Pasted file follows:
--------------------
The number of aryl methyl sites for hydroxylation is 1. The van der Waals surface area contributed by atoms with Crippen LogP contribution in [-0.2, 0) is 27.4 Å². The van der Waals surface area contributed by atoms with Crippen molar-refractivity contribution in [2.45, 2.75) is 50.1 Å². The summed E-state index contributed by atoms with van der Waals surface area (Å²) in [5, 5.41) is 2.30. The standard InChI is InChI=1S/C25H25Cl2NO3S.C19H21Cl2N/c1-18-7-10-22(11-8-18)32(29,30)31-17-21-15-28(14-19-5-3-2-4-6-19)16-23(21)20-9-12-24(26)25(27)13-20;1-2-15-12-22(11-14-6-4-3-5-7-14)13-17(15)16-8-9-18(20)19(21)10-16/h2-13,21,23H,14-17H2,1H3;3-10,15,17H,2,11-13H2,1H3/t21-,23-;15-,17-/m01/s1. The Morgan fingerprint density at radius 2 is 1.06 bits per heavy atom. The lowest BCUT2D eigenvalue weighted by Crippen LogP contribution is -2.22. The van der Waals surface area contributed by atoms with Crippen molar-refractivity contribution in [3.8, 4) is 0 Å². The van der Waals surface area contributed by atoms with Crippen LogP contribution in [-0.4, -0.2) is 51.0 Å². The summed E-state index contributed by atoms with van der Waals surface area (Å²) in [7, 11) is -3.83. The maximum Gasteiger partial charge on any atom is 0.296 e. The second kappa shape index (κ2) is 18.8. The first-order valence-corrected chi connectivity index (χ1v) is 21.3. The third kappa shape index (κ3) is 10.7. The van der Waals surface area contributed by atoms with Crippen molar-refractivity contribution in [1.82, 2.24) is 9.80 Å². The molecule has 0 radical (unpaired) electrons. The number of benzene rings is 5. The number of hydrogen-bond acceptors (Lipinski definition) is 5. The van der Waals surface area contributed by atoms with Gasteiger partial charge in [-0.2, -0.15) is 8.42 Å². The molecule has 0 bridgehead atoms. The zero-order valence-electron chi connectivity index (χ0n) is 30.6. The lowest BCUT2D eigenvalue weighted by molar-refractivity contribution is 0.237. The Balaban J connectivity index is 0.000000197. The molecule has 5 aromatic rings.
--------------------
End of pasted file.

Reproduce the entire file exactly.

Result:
The number of aryl methyl sites for hydroxylation is 1. The van der Waals surface area contributed by atoms with Crippen LogP contribution in [-0.2, 0) is 27.4 Å². The van der Waals surface area contributed by atoms with Crippen molar-refractivity contribution in [2.45, 2.75) is 50.1 Å². The summed E-state index contributed by atoms with van der Waals surface area (Å²) in [5, 5.41) is 2.30. The standard InChI is InChI=1S/C25H25Cl2NO3S.C19H21Cl2N/c1-18-7-10-22(11-8-18)32(29,30)31-17-21-15-28(14-19-5-3-2-4-6-19)16-23(21)20-9-12-24(26)25(27)13-20;1-2-15-12-22(11-14-6-4-3-5-7-14)13-17(15)16-8-9-18(20)19(21)10-16/h2-13,21,23H,14-17H2,1H3;3-10,15,17H,2,11-13H2,1H3/t21-,23-;15-,17-/m01/s1. The Morgan fingerprint density at radius 2 is 1.06 bits per heavy atom. The lowest BCUT2D eigenvalue weighted by Crippen LogP contribution is -2.22. The van der Waals surface area contributed by atoms with Crippen molar-refractivity contribution in [3.8, 4) is 0 Å². The van der Waals surface area contributed by atoms with Crippen LogP contribution in [-0.4, -0.2) is 51.0 Å². The summed E-state index contributed by atoms with van der Waals surface area (Å²) in [7, 11) is -3.83. The maximum Gasteiger partial charge on any atom is 0.296 e. The second kappa shape index (κ2) is 18.8. The first-order valence-corrected chi connectivity index (χ1v) is 21.3. The third kappa shape index (κ3) is 10.7. The van der Waals surface area contributed by atoms with Crippen molar-refractivity contribution in [1.82, 2.24) is 9.80 Å². The molecule has 0 radical (unpaired) electrons. The number of benzene rings is 5. The number of hydrogen-bond acceptors (Lipinski definition) is 5. The van der Waals surface area contributed by atoms with Gasteiger partial charge in [-0.2, -0.15) is 8.42 Å². The molecule has 0 bridgehead atoms. The zero-order valence-electron chi connectivity index (χ0n) is 30.6. The lowest BCUT2D eigenvalue weighted by molar-refractivity contribution is 0.237. The Balaban J connectivity index is 0.000000197. The molecule has 5 aromatic rings.